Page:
Soul from Across Pond

Music: James Hunter, The Hard Way — I grew up on late 1950s and ’60s soul music and it still deeply touches my soul (and feet, butt, heart and mind). There’s a fair amount of artists today doing music that draws from soul, calls itself soul—Amy Winehouse being the most recent best known as well as most notorious example—but little of it really has that true soul that makes soul music soulful. But white English singer, songwriter and guitarist James Hunter has got that and he gets it—the essences of soul music, singing it, and its songs. With a voice that sounds all but channeled from Sam Cooke and Jackie Wilson (but also splashed with touches of James Brown and others), Hunter writes songs as fine as anyone within the Motown, Stax or Muscle Shoals musical communities, arranges like the old school masters, and is one damned sharp and smart guitarist steeped in the blues tradition yet with an accent all his own. Yep, The Hard Way, Hunter’s fourth album, plays with all the seductive feel and assertive appeal of a soul classic.

Books: The mysteries of Robert Crais — One thing I love about some of my major literary not-so-guilty pleasures—detective and spy series—is that most every city of size has a used bookstore of some sort where you can likely find one of your faves. Or maybe there’s a friend who has latched onto an author and can get you started with them. That’s how I started reading Crais’ books centered around his Los Angeles-based ex-cop PI Elvis Cole. Yeah, they’re not the truly cracked literature of James Ellroy, as gonzo as Carl Hiaasen’s novels, or as redolent of place as James Lee Burke’s Cajun country tales of Dave Robicheuax, but no matter. Sometimes you just need a good read about a moral actor in an immoral world. And on that count, Crais delivers handily. Next time you see one of his books on a used paperback shelf or maybe a rack in an airport store, if you like detective stories, give them a try like I did.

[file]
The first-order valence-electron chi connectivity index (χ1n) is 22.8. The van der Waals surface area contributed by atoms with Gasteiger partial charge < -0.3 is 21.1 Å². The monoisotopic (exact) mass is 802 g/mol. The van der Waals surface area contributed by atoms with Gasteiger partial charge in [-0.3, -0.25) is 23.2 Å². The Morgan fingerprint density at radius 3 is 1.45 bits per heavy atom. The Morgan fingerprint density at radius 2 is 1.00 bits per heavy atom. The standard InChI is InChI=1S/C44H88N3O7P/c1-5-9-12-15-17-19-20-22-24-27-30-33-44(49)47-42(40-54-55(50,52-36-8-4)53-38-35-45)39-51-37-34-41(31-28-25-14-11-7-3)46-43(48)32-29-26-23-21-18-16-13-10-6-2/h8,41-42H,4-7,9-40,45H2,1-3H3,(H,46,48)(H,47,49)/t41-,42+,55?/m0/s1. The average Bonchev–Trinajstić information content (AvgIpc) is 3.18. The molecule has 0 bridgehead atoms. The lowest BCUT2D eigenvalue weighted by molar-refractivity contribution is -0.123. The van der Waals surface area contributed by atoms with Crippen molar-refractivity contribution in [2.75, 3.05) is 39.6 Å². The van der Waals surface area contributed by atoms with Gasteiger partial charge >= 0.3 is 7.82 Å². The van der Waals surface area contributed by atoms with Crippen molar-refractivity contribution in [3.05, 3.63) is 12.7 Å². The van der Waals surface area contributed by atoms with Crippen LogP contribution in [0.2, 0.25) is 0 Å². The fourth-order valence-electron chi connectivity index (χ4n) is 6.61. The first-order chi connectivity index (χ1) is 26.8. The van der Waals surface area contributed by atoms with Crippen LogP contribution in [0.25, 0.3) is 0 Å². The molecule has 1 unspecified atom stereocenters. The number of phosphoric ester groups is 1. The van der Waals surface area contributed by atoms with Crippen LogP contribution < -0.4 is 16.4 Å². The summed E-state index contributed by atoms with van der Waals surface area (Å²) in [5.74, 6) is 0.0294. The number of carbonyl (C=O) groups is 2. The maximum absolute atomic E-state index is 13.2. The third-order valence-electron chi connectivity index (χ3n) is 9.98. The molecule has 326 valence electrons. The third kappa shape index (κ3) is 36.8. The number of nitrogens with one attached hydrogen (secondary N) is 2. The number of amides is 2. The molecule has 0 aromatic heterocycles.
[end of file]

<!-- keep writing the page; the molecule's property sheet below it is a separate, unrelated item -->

Music: Emmylou Harris, All I Intended To Be — Harris is the gold if not platinum standard when it comes to country music, consistently bringing a sophistication to the genre that nonetheless honors its common human roots. On her latest, she reunites with her original producer (and ex-husband) Brian Ahern for yet another gem of an album. Best known for what she brings to great songs written by others with her wondrously crystalline voice, Harris actually wrote four of the songs here as well as two more with the brilliant yet sadly not better known Kate & Anna McGarrigle (Kate may today be better known as the mother of young musical genius Rufus Wainwright). And then covers treasures by Patty Griffin, Tracy Chapman, Merle Haggard and Billy Joe Shaver. The result is sweet and nutritious mood music for the soul. If the work of more musical artists were as consistently fine as that of Harris, there would be less need for critics like me. And I’d be fine with that.

From The Progressive Populist, October 15, 2008

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